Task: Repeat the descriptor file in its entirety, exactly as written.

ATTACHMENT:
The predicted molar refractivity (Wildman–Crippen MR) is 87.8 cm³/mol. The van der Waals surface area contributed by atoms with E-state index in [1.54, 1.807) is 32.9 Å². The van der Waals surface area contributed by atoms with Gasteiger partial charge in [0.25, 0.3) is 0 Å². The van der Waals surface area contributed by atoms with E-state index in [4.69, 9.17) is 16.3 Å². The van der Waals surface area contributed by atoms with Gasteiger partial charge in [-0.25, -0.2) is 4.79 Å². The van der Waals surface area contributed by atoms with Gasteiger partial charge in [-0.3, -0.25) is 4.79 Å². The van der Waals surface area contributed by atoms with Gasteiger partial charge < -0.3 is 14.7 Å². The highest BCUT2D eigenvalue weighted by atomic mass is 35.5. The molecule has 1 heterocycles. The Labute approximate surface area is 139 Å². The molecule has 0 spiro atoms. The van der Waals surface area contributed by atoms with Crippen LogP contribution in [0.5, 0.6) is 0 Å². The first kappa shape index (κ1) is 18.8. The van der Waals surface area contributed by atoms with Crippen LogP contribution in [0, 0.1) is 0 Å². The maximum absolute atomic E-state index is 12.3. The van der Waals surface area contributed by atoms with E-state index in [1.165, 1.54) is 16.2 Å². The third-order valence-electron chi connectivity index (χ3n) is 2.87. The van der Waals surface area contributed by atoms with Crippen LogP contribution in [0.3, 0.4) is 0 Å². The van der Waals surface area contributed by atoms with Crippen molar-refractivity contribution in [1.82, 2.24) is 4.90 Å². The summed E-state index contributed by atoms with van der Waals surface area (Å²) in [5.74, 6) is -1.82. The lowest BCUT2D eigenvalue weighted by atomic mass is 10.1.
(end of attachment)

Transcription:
The predicted molar refractivity (Wildman–Crippen MR) is 87.8 cm³/mol. The van der Waals surface area contributed by atoms with E-state index in [1.54, 1.807) is 32.9 Å². The van der Waals surface area contributed by atoms with Gasteiger partial charge in [0.25, 0.3) is 0 Å². The van der Waals surface area contributed by atoms with E-state index in [4.69, 9.17) is 16.3 Å². The van der Waals surface area contributed by atoms with Gasteiger partial charge in [-0.25, -0.2) is 4.79 Å². The van der Waals surface area contributed by atoms with Gasteiger partial charge in [-0.3, -0.25) is 4.79 Å². The van der Waals surface area contributed by atoms with Gasteiger partial charge < -0.3 is 14.7 Å². The highest BCUT2D eigenvalue weighted by atomic mass is 35.5. The molecule has 1 heterocycles. The Labute approximate surface area is 139 Å². The molecule has 0 spiro atoms. The van der Waals surface area contributed by atoms with Crippen LogP contribution in [0.5, 0.6) is 0 Å². The first kappa shape index (κ1) is 18.8. The van der Waals surface area contributed by atoms with Crippen LogP contribution in [0, 0.1) is 0 Å². The maximum absolute atomic E-state index is 12.3. The van der Waals surface area contributed by atoms with E-state index in [1.165, 1.54) is 16.2 Å². The third-order valence-electron chi connectivity index (χ3n) is 2.87. The van der Waals surface area contributed by atoms with Crippen LogP contribution in [0.3, 0.4) is 0 Å². The van der Waals surface area contributed by atoms with Crippen molar-refractivity contribution in [1.82, 2.24) is 4.90 Å². The summed E-state index contributed by atoms with van der Waals surface area (Å²) in [5.74, 6) is -1.82. The lowest BCUT2D eigenvalue weighted by atomic mass is 10.1.